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mosaic - Ghiberti


  • Object:


  • Place of origin:

    Great Britain

  • Date:

    c. 1870

  • Artist/Maker:

    Fisk, William Henry, born 1827 - died 1884 (painter)
    Minton & Co. (maker)

  • Materials and Techniques:

    Ceramic mosaic

  • Museum number:

    A.32:1to 2-2013

  • Gallery location:

    In Storage

This mosaic representing Ghiberti is part of a cycle of monumental mosaic portraits depicting famous artists. The series of 35 mosaics was created between 1864 and circa 1875 for the South Court of the South Kensington Museum, the later V&A. The mosaics were originally installed on the side walls as part of a decorative scheme celebrating the arts. It is made after a painting by H. A. Bowler.

Lorenzo Ghiberti (1378-1455) was a Florentine sculptor of the early Renaissance. Best known for his works in bronze, he achieved fame at the age of 23 when he won the commission to produce a set of bronze doors for Florence's Battistero di San Giovanni in 1401. These doors, which took over twenty years to complete, comprised relief panels depicting the life of Christ. In 1425, Ghiberti was commissioned to produce another set of doors for the baptistery, this time sculpting a series of Old Testament scenes known collectively as the Gates of Paradise.

The series of mostly idealised portraits against gold backgrounds soon became known by the public as the Kensington Valhalla. The term alludes to the Vallhall as eternal home of heroes in Norse mythology. It also refers to the concept of a reunion of outstanding personalities of different periods by the means of art. An earlier example of such a hall of fame is the Walhalla near Regensburg in Germany (opened in 1842).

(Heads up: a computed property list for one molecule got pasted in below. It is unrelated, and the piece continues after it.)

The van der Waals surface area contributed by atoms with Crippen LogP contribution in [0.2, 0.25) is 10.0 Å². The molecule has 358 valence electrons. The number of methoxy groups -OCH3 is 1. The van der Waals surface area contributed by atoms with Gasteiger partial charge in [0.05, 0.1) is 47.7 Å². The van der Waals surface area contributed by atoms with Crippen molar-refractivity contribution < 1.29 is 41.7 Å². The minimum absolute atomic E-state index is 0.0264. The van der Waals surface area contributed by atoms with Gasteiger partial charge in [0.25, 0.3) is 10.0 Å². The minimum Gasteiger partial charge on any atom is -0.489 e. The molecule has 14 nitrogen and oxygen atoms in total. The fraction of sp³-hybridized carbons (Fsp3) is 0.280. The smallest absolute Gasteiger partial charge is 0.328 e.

The selection of the Kensington Valhalla includes many famous artists, from Phidias and Apelles as representatives of ancient Greece to contemporaries such as the Irish painter William Mulready who had died only five years before his mosaic was completed.

Mosaics played an important part in the canon of materials and techniques used for the interior decoration of the new South Kensington Museum. The ambitious project of a revival of the art of mosaics involved one of the major Venetian mosaic companies of the time, Salviati & Co. It also led to the innovation of the technique by the introduction of vitrified ceramic mosaics made by Minton, Hollins & Co. These ceramic mosaics were created following the cartoons of professional artists by female students, including members of the family of Henry Cole.

The Kensington Valhalla remained in place until 1949. Some of the mosaics are now on display in other galleries of the museum. In addition to the mosaics themselves, preparatory sketches and cartoons by established contemporary artists such as Edward Poynter and Lord Leighton are part of the V&A collection.

Physical description

Vertical oblong ceramic mosaic with curved top, depicting idealised full-length portrait of Ghiberti (1378-1455). In two halves.

Place of Origin

Great Britain


c. 1870


Fisk, William Henry, born 1827 - died 1884 (painter)
Minton & Co. (maker)

Materials and Techniques

Ceramic mosaic


Height: 2.675 m, Weight: 173 kg Packed, Weight: 161 kg Packed

Object history note

This mosaic was created for the decoration of the South Court of the Museum. It is part of a cycle of mosaic portraits of famous artists. They were created between 1863 and c. 1875, and installed in blind arcades on the upper level of the South Court.

Descriptive line

ceramic mosaic, depicting idealised full-length portrait of Ghiberti (1378-1455).

Bibliographic References (Citation, Note/Abstract, NAL no)

pp.62-67, no. 10
Physick, John. The Victoria and Albert Museum: The History of Its Building. London: The Victoria & Albert Museum, 1982.






Ceramics; Mosaic; History of the V&A


Sculpture Collection

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